Producing Canadian Beef in a sustainable, responsible way stores carbon, promotes biodiversity, preserves natural habitats, supports care for animals and communities, and embraces innovations that drive continual improvement.
Look for the mark of beef sustainability*
at these participating retailers,
restaurants, and distributors supporting beef production in Canada.
*CRSB Certified (the Certified Sustainable Beef Framework) is a voluntary 3rd party audited certification system that recognizes sustainability in Canadian beef production and processing against standards aligned with the five principles of beef sustainability (see below).
From ranches to restaurants, here’s why beef sustainability matters to our partners and why it should matter to all Canadians.
What is sustainable beef?
A socially responsible, economically viable and environmentally sound product that prioritizes the Planet, People, Animals and Progress.
Five-core guiding principles support this definition.
People & the community
Animal health & welfare
Efficiency & innovation
In Canada, the Canadian Roundtable for Sustainable Beef (CRSB) works with partners across the beef supply chain to recognize and advance the environmental, social and economic sustainability of Canadian beef.
Get the Cattle Facts
What is sustainable beef?
It's a way of life.
Want to learn more about how Canadian beef helps support a healthy planet?
Read further about some commonly asked questions. If you don’t see what you are looking for here, contact us.
Sustainable beef is defined as a socially responsible, environmentally sound and economically viable product that prioritizes the planet, people, animals and progress. This means that farmers and ranchers, processors and everyone in the supply chain who is involved in bringing beef to your table are dedicated to conserving the land, water & air, raising animals responsibly, caring for our families and communities, and embracing technology and innovation grounded in science to make improvements.
The Canadian Roundtable for Sustainable Beef completed a National Beef Sustainability Assessment that measured the sustainability performance of Canadian beef . For example, we know that the greenhouse gas footprint of Canadian beef production is less than half of the global average, that beef production stores 1.5 billion tonnes of carbon in Canadian soil, and helps provide two-thirds of the wildlife habitat on only one-third of Canada’s agricultural land. Learn more on our Benchmarks page.
The report also identified key areas through which a strategy has been set to make improvements in the sustainability of Canadian beef. A series of 2030 Goals for the beef industry have also been established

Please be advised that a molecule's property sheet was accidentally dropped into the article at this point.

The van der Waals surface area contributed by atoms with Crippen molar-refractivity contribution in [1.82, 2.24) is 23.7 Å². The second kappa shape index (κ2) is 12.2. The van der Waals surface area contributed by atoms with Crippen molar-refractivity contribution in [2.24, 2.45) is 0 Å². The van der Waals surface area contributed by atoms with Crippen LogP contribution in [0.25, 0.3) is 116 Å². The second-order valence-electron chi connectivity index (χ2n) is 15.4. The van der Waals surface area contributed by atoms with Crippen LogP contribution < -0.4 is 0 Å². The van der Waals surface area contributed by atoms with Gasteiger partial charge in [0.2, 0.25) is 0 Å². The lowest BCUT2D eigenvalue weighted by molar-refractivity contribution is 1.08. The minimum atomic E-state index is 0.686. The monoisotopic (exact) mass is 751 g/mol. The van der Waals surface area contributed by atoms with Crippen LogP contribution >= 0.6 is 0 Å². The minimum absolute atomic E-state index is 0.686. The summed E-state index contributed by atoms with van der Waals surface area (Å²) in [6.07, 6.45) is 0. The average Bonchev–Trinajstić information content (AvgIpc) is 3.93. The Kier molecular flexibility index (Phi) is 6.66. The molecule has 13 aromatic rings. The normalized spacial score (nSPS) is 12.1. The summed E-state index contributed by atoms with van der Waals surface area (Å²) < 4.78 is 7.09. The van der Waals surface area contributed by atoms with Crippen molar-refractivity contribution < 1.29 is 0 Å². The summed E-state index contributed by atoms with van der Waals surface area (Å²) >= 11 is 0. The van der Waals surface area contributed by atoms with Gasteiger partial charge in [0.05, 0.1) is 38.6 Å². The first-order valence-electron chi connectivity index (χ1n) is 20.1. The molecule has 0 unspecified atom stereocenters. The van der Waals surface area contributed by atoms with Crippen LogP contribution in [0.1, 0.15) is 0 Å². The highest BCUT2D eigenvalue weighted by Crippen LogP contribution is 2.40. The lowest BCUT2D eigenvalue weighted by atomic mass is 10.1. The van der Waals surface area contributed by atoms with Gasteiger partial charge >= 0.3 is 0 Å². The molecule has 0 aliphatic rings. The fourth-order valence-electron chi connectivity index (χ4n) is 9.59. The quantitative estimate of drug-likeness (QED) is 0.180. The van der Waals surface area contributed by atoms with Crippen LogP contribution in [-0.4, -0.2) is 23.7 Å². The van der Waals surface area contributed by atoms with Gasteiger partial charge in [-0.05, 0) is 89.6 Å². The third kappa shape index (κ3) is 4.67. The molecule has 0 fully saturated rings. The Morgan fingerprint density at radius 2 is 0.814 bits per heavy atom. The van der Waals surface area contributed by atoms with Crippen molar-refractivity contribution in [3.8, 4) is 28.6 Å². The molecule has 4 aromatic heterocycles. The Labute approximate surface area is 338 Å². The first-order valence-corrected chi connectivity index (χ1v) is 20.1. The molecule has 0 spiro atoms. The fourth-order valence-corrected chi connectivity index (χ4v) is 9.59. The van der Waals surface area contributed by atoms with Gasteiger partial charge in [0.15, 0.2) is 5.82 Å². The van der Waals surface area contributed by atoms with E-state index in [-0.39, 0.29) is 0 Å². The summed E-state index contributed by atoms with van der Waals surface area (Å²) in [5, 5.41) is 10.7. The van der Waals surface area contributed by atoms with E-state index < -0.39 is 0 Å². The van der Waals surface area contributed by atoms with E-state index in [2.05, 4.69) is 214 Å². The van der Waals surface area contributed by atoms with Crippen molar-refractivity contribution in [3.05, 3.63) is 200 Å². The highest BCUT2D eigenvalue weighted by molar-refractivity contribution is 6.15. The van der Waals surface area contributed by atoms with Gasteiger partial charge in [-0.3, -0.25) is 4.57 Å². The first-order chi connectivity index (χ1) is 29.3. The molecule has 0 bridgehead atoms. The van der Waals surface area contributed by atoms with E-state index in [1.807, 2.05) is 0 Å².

across seven diverse areas of focus.
Because you care! By purchasing CRSB Certified beef, you send the message that you are supporting sustainable beef production, continuous improvement and all the people involved in bringing it to your table.
There are several companies now sourcing beef sourced from beef operations certified to CRSB standards. Find out where.
It’s simple. To survive and thrive, grasslands need grazing animals. Canadian rangelands are home to over 1,000 plants, animal and insects. Grazing cattle on landscapes like the prairies duplicate what the bison did on the same land for hundreds and thousands of years.
Functions of these landscapes include wildlife habitat, carbon sequestration, and utilization of land that is unsuitable for other food production. Preserving them is key to conserving habitat for those species, and grazing cattle raised by Canadian ranchers is part of the solution.
Cattle are a natural part of the biogenic carbon cycle, their unique digestive system, with 4 stomachs, uses a combination of microorganisms to break down plant material. Cattle emit methane (CH4 ) as a by-product of digestion, which then enters the atmosphere. As methane is a short-lived gas, after 10-12 years it breaks down into CO2 and is utilized by plants during photosynthesis, a vital process for plant health. Carbon is then stored by the plants in their leaves, stem and roots, until a grazer comes along, like cattle, consumes the carbon, and starts the cycle over again. This carbon storage helps preserve over 1.5 billion tonnes of carbon with the help of grazing beef cattle.
Due to the short-lived nature of methane, and a sustainable beef production system like we have in Canada, the amount of methane emitted is lower than that being broken down, meaning methane from beef cattle is destroyed at a rate faster than it is being produced.
Source Canadian Cattle Association: The Biogenic Carbon Cycle and Cattle | CLEAR Center (ucdavis.edu)
Sustainable practices are about how the cattle are raised, rather than specific product attributes like these. Production practices differ across the many diverse landscapes and farm operations in Canada and there are benefits and challenges with each. The CRSB aims to recognize good production practices and make improvements across all types of production systems.
Looking for more?
Check out the links below that help tell the full story of sustainable beef in Canada and around the globe.